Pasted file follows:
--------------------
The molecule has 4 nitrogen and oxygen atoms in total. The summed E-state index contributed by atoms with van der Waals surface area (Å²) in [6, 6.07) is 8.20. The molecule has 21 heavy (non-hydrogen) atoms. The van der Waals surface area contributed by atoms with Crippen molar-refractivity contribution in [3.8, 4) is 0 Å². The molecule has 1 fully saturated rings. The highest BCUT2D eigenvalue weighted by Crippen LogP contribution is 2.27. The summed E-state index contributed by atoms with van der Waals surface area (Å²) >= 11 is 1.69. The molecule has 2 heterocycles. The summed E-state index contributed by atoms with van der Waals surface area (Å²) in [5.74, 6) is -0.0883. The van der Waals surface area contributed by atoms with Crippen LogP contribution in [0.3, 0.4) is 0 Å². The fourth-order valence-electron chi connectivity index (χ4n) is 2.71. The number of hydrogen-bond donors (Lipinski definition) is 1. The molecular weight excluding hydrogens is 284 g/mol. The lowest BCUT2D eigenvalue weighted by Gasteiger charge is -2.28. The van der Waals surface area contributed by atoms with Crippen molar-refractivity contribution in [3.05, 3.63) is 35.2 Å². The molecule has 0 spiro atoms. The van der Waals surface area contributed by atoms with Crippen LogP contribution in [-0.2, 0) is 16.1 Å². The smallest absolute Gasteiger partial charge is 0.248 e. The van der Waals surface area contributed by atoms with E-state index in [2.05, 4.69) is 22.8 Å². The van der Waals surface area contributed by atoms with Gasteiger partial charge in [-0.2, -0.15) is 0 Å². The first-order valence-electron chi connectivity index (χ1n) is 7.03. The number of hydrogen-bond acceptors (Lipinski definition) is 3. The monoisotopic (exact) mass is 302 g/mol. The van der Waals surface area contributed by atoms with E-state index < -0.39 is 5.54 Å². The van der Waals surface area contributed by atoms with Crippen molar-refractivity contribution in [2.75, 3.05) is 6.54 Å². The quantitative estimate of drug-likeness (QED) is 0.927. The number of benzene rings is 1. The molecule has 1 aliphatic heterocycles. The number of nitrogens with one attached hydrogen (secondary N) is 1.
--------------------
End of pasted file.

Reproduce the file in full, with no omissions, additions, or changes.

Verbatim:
The molecule has 4 nitrogen and oxygen atoms in total. The summed E-state index contributed by atoms with van der Waals surface area (Å²) in [6, 6.07) is 8.20. The molecule has 21 heavy (non-hydrogen) atoms. The van der Waals surface area contributed by atoms with Crippen molar-refractivity contribution in [3.8, 4) is 0 Å². The molecule has 1 fully saturated rings. The highest BCUT2D eigenvalue weighted by Crippen LogP contribution is 2.27. The summed E-state index contributed by atoms with van der Waals surface area (Å²) >= 11 is 1.69. The molecule has 2 heterocycles. The summed E-state index contributed by atoms with van der Waals surface area (Å²) in [5.74, 6) is -0.0883. The van der Waals surface area contributed by atoms with Crippen LogP contribution in [0.3, 0.4) is 0 Å². The fourth-order valence-electron chi connectivity index (χ4n) is 2.71. The number of hydrogen-bond donors (Lipinski definition) is 1. The molecular weight excluding hydrogens is 284 g/mol. The lowest BCUT2D eigenvalue weighted by Gasteiger charge is -2.28. The van der Waals surface area contributed by atoms with Crippen molar-refractivity contribution in [3.05, 3.63) is 35.2 Å². The molecule has 0 spiro atoms. The van der Waals surface area contributed by atoms with Crippen LogP contribution in [-0.2, 0) is 16.1 Å². The smallest absolute Gasteiger partial charge is 0.248 e. The van der Waals surface area contributed by atoms with E-state index in [2.05, 4.69) is 22.8 Å². The van der Waals surface area contributed by atoms with Gasteiger partial charge in [-0.2, -0.15) is 0 Å². The first-order valence-electron chi connectivity index (χ1n) is 7.03. The number of hydrogen-bond acceptors (Lipinski definition) is 3. The monoisotopic (exact) mass is 302 g/mol. The van der Waals surface area contributed by atoms with E-state index < -0.39 is 5.54 Å². The van der Waals surface area contributed by atoms with Crippen molar-refractivity contribution in [2.75, 3.05) is 6.54 Å². The quantitative estimate of drug-likeness (QED) is 0.927. The number of benzene rings is 1. The molecule has 1 aliphatic heterocycles. The number of nitrogens with one attached hydrogen (secondary N) is 1.